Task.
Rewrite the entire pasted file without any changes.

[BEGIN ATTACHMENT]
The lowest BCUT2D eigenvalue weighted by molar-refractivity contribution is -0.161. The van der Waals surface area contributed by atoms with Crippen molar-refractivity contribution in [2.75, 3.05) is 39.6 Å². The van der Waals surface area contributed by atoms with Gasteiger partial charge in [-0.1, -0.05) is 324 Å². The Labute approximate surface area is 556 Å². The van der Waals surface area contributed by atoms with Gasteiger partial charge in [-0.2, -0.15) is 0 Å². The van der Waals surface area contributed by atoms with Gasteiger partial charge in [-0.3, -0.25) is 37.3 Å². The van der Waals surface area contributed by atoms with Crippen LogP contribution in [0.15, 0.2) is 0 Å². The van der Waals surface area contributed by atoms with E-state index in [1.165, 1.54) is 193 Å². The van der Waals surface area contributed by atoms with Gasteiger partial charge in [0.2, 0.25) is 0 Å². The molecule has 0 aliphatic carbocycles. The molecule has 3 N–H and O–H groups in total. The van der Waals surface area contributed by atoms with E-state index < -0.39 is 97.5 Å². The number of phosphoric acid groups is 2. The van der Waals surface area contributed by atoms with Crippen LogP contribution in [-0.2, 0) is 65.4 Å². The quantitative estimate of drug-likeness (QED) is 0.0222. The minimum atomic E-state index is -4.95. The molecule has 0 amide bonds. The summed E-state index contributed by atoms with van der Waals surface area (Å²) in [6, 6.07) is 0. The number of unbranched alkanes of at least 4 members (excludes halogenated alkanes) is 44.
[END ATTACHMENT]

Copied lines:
The lowest BCUT2D eigenvalue weighted by molar-refractivity contribution is -0.161. The van der Waals surface area contributed by atoms with Crippen molar-refractivity contribution in [2.75, 3.05) is 39.6 Å². The van der Waals surface area contributed by atoms with Gasteiger partial charge in [-0.1, -0.05) is 324 Å². The Labute approximate surface area is 556 Å². The van der Waals surface area contributed by atoms with Gasteiger partial charge in [-0.2, -0.15) is 0 Å². The van der Waals surface area contributed by atoms with Gasteiger partial charge in [-0.3, -0.25) is 37.3 Å². The van der Waals surface area contributed by atoms with Crippen LogP contribution in [0.15, 0.2) is 0 Å². The van der Waals surface area contributed by atoms with E-state index in [1.165, 1.54) is 193 Å². The van der Waals surface area contributed by atoms with Gasteiger partial charge in [0.2, 0.25) is 0 Å². The molecule has 0 aliphatic carbocycles. The molecule has 3 N–H and O–H groups in total. The van der Waals surface area contributed by atoms with E-state index < -0.39 is 97.5 Å². The number of phosphoric acid groups is 2. The van der Waals surface area contributed by atoms with Crippen LogP contribution in [-0.2, 0) is 65.4 Å². The quantitative estimate of drug-likeness (QED) is 0.0222. The minimum atomic E-state index is -4.95. The molecule has 0 amide bonds. The summed E-state index contributed by atoms with van der Waals surface area (Å²) in [6, 6.07) is 0. The number of unbranched alkanes of at least 4 members (excludes halogenated alkanes) is 44.